“I’m not sure what he thinks “dinosaur fraud” is all about. Maybe they go around passing a lot of bad checks?”

You call yourself a gamer but didn’t know that Yoshi committed tax fraud?

https://knowyourmeme.com/memes/yoshi-committed-tax-fraud

Phaos
Phaos
2 years ago

Roosh is now a much less endearing version of the It’s All Sunny in Philadelphia cast during that whole ‘Science is a liar sometimes’ segment.

Citizen Justin
2 years ago

In the case of Vox Day, bear in mind he does not actually believe the Earth is flat and that space travel is a hoax. His intended ‘point’ is (probably) “don’t believe everything you’re told”, and that his followers should apply this to things Vox dislikes, like evolution science and news media for example, rather than things he favours, like Biblical literalism and Donald Trump.

His actual point is to say something extremely obtuse, then, after being called out on it, make like “Of course I don’t actually believe this just because I wrote it. It’s no wonder that you can’t understand, because I’m so much more intelligent than you.” Which is pretty much what Vox Day does all the time.

Meteor
2 years ago

Take this man to a NASA launch and have him watch it.

Then ask him where he thinks they went.

Amtep
Amtep
2 years ago

The dinosaur fraud is the ongoing coverup to pretend dinosaurs have gone extinct, while actually the government knows that the dinosaurs are living it up on the inside of the Hollow Earth (yes, the earth is Hollow and Flat; all conspiracy theories are compatible) and they will one day come through the hole in the North Pole and conquer Canada.

vaiyt
2 years ago

Crank magnetism at work. Once you’ve opened your mind enough to let your brains fall off, anything goes.

Then there’s the conspiratorial mindset of “everything the gubmint and the media I don’t trust says is a lie regardless of how self evident or easy to verify it is. If CNN tells me the sky is blue, that means there’s a conspiracy hiding that it’s actually red.”

Naglfar
Naglfar
2 years ago

@Meteor

Take this man to a NASA launch and have him watch it.

Then ask him where he thinks they went.

To the land of the secret dinosaur fraud?

@Amtep

The dinosaur fraud is the ongoing coverup to pretend dinosaurs have gone extinct, while actually the government knows that the dinosaurs are living it up on the inside of the Hollow Earth (yes, the earth is Hollow and Flat; all conspiracy theories are compatible) and they will one day come through the hole in the North Pole and conquer Canada.

I thought the dinosaur fraud was the creationist belief that dinosaurs never existed and their fossils are fake. This theory is certainly more…creative.

My favorite part of the flat Earth conspiracy theories is when they try to make up a reason why some group (their scapegoat varies, but Jews, Freemasons, NASA, and others are popular) would a) go through so much effort to make the Earth look round and b) have been doing this for the last 2500 years without stopping.
For example, they say it’s about airline prices, but there were no airliners when the Greeks discovered that the Earth was round in the 6th century BCE. Or they say it’s to keep people from falling off of Antarctica, but nobody went to Antarctica until the 19th century.

@vaiyt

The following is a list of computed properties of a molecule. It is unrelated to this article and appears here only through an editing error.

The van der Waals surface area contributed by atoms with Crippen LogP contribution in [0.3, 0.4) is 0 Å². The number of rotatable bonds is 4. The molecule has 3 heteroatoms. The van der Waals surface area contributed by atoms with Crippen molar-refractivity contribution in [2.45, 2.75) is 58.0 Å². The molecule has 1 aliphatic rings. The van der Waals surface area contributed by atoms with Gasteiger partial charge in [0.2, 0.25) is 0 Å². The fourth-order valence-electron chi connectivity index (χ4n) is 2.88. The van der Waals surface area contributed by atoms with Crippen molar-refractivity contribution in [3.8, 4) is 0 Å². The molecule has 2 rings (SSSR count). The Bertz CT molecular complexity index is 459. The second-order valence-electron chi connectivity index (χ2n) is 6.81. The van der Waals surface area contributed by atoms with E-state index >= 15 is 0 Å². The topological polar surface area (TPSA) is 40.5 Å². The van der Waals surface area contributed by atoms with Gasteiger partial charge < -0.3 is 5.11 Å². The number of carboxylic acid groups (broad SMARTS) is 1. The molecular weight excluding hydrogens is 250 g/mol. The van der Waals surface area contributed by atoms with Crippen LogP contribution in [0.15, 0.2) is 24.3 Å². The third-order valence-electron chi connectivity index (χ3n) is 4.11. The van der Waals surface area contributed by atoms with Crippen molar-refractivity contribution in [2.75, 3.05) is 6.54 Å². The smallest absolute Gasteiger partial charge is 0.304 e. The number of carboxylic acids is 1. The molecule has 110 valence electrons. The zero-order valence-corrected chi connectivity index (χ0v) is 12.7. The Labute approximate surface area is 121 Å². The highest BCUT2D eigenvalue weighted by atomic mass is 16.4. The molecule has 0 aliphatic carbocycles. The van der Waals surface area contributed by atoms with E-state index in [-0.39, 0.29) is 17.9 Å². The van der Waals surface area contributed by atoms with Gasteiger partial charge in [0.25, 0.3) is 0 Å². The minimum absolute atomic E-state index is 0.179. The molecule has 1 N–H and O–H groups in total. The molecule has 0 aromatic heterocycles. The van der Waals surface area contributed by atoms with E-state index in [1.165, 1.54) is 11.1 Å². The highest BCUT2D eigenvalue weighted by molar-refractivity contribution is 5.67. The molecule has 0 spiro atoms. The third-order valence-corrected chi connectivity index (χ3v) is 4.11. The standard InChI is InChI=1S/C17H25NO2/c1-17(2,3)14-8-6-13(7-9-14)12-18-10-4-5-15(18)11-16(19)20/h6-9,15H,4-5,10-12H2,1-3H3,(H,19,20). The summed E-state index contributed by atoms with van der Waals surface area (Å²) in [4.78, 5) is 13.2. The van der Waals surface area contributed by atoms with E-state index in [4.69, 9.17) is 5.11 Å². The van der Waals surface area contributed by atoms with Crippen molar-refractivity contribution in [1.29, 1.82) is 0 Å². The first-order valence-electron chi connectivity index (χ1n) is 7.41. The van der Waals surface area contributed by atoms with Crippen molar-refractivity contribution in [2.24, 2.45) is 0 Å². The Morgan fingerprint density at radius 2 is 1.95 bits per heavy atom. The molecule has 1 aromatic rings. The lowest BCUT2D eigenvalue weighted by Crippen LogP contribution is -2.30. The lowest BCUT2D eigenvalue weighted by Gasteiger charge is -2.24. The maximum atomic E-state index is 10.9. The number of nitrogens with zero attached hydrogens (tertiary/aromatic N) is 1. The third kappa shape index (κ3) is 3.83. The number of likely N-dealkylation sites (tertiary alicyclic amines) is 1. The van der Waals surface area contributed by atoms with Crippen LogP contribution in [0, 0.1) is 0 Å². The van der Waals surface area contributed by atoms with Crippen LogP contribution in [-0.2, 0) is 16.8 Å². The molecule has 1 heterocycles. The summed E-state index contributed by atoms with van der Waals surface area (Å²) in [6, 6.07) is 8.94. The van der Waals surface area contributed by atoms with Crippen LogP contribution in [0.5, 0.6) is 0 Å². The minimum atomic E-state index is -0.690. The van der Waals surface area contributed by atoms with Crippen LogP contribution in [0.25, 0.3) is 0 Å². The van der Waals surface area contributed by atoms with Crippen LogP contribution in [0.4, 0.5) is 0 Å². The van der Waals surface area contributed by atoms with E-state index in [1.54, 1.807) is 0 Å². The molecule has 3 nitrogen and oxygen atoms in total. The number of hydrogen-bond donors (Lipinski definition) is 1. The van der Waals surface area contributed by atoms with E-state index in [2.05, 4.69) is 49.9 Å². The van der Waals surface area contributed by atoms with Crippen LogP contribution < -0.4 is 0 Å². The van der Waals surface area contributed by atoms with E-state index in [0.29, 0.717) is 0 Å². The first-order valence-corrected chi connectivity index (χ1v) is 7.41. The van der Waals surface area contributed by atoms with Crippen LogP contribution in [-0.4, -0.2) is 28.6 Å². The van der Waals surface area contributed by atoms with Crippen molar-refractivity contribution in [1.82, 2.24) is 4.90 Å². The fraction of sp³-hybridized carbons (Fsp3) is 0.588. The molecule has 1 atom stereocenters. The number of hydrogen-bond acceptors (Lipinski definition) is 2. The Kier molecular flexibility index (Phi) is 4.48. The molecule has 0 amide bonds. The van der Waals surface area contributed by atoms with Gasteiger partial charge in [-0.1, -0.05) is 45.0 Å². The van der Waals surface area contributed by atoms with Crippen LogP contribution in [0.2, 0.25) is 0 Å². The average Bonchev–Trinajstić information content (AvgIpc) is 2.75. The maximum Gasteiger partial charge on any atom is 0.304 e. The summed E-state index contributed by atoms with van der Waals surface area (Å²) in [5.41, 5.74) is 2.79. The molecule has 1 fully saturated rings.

everything the gubmint and the media I don’t trust says is a lie regardless of how self evident or easy to verify it is.

Well, with President Orange Shitstain in office, I typically assume that everything he says is a lie until proven otherwise, because that’s more likely than the alternative.

Citerior Motive
Citerior Motive
2 years ago

Somehow Roosh got even weirder.

Lumipuna (nee Arctic Ape)
Lumipuna (nee Arctic Ape)
2 years ago

It seems cranks always get crankier over time.

rv97
rv97
2 years ago

@Citerior Motive and harder to bear.

Redsilkphoenix: Jetpack Vixen, Intergalactic Meanie
Redsilkphoenix: Jetpack Vixen, Intergalactic Meanie
2 years ago

Years ago, I saw a book on (I think) a Jehovah’s Witnesses booth at the county fair about dinosaurs, amongst other ancient critters. The book claimed that dinosaurs did exist, but lived at the same time as the cavemen did.

It claimed that carbon dating wasn’t an accurate measure of telling how old an ancient thing was because you need a piece of pure carbon to compare the dinosaur isotopes to, and no human has ever found that pure piece for comparison purposes. Kinda regret not picking up a copy while I had the chance to see it what other gems it had between the covers.

And all this talk of dinosaurs and flat earths is reminding me of an old episode of the Dinosaurs sitcom, where the valley girl teen was put on trial for spreading the word that the earth was actually round instead of flat like everyone else said. Since in that society the guilty had the right to choose the method of their deaths, she chose to be executed by getting thrown off the edge of the earth. Needless to say, it didn’t work out that way.

An Impish Pepper
An Impish Pepper
2 years ago

@Naglfar

Well, with President Orange Shitstain in office, I typically assume that everything he says is a lie until proven otherwise, because that’s more likely than the alternative.

I did the same with the brothers Ford back when Rob was mayor and I was watching local news on the CRT that was too big for its own good. I don’t even bother listening to people like that anymore. I skip clips of them in comedy shows.

Drungarios
Drungarios
2 years ago

The version of Dinosaur Fraud I heard was that dinosaurs were invented out of whole cloth by someone (usually the Jews, of course), in order to sell toys to children.